Conclusions Based On Flawed Assumptions
Conclusions based on flawed assumptions are ultimately flawed conclusions. That makes sense. But when governments are involved, they don’t seem to adhere to that basic law of nature.
Real estate developers will soon have to create or fund social and affordable housing if they want to build in Montreal.
Projet Montreal passed a new housing bylaw in June of this year, following through on a campaign promise to give Montrealers more affordable housing.
The new bylaw aims to regulate the real estate market and improve upon its current vacancy rate of 1.9 per cent, the lowest in years.
Developers would have to enter into an agreement with the city to build affordable and social housing units, and family housing units, or give land to the city or make a financial contribution in lieu of building the finished units.
The Mayor is hoping to get land for free out of the new rules. On a big project for example in downtown Montreal, The Mayor hopes it's going to be more interesting financially for developers to give the city land so the city can develop social and affordable housing.
The number of units required to be social, affordable or family will depend on how many are being built overall and the location in the city.
For example, for a building with 50 or more units downtown, a developer would have to build:
- social housing equal to 20 per cent of the project
- affordable housing equal to 10-15 per cent of the project
- family housing equal to 5 per cent of the project
The city expects condo prices to rise by 2 to 4 per cent because of the bylaw.
I have to tell you that as a developer, it’s increasingly difficult to make the numbers work in today’s environment. This is simply based on the rising cost of construction, increased taxes and levies from government. For example, the development charges from the city have been steadily increasing and growing much faster than the rate of inflation. Only a few years ago, the federal government significantly reduced the value added tax rebate on new construction. This means that a developer needs to charge a 13% sales tax on the sale price of a new property. There is a small rebate, but most of the tax gets passed onto the end-buyer. Since the resale market has not gone up by 13% to compensate for this, it has had the impact of reducing or outright eliminating the profit margin for developers who build new housing. The industry still has not fully absorbed the additional tax. Many builders have exited the business entirely because the numbers no longer make sense. The smaller number of builders has created increased competition for fewer resources in the construction industry, which in turn has increased labor costs for construction.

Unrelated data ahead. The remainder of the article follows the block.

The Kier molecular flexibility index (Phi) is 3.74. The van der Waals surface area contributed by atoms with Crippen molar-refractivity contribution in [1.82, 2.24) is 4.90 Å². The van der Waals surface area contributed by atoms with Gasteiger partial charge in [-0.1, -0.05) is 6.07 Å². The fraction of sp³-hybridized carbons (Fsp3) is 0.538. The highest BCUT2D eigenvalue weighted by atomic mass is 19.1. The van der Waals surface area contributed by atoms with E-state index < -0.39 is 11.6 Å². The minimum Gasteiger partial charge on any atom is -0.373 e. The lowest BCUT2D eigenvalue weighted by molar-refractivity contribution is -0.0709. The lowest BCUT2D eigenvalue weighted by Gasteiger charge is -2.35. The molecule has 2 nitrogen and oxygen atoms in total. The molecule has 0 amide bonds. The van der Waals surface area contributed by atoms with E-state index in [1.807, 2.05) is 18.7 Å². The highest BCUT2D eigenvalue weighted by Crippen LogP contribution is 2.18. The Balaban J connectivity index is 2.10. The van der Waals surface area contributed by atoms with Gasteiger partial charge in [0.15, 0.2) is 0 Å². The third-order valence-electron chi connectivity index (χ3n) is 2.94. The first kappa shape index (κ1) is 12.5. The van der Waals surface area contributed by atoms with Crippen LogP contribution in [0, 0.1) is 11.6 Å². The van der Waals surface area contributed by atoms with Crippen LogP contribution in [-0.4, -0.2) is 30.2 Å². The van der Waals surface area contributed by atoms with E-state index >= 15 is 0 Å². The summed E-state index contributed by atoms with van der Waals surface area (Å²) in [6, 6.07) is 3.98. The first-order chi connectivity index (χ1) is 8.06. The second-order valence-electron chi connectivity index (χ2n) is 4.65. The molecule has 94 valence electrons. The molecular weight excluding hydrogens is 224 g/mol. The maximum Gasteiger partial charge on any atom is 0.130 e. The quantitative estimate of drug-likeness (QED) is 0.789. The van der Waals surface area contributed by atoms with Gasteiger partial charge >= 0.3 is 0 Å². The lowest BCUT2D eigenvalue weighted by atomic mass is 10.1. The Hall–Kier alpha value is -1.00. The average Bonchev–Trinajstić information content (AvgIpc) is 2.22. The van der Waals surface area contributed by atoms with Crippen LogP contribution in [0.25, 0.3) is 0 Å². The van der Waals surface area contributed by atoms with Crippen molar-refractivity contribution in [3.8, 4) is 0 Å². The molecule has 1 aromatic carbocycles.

If we now have to build a significant proportion of the project that will introduce a loss and negative cash flow, the number of viable projects will decline.
What government officials fail to recognize is that investment money has no geographic restriction. People who live in a geographic area don’t want to move. They are often anchored in their community. Money has no such restriction. The greater Montreal area is made up of several municipalities. If prices in the downtown are going to go up by 5% to accommodate this new bylaw, some will simply choose to live in one of the neighbouring communities.
The truth is that if you take 1/4 of a project and make it unprofitable, you need to compensate for that in other parts of the project. My financial models show that the real impact to maintain parity would require a price increase of 10% on the remaining units in order to make a project viable with the loss of profit from the affordable units.
This is yet another example of government using flawed math to justify their position. Conclusions based on flawed assumptions are ultimately flawed conclusions.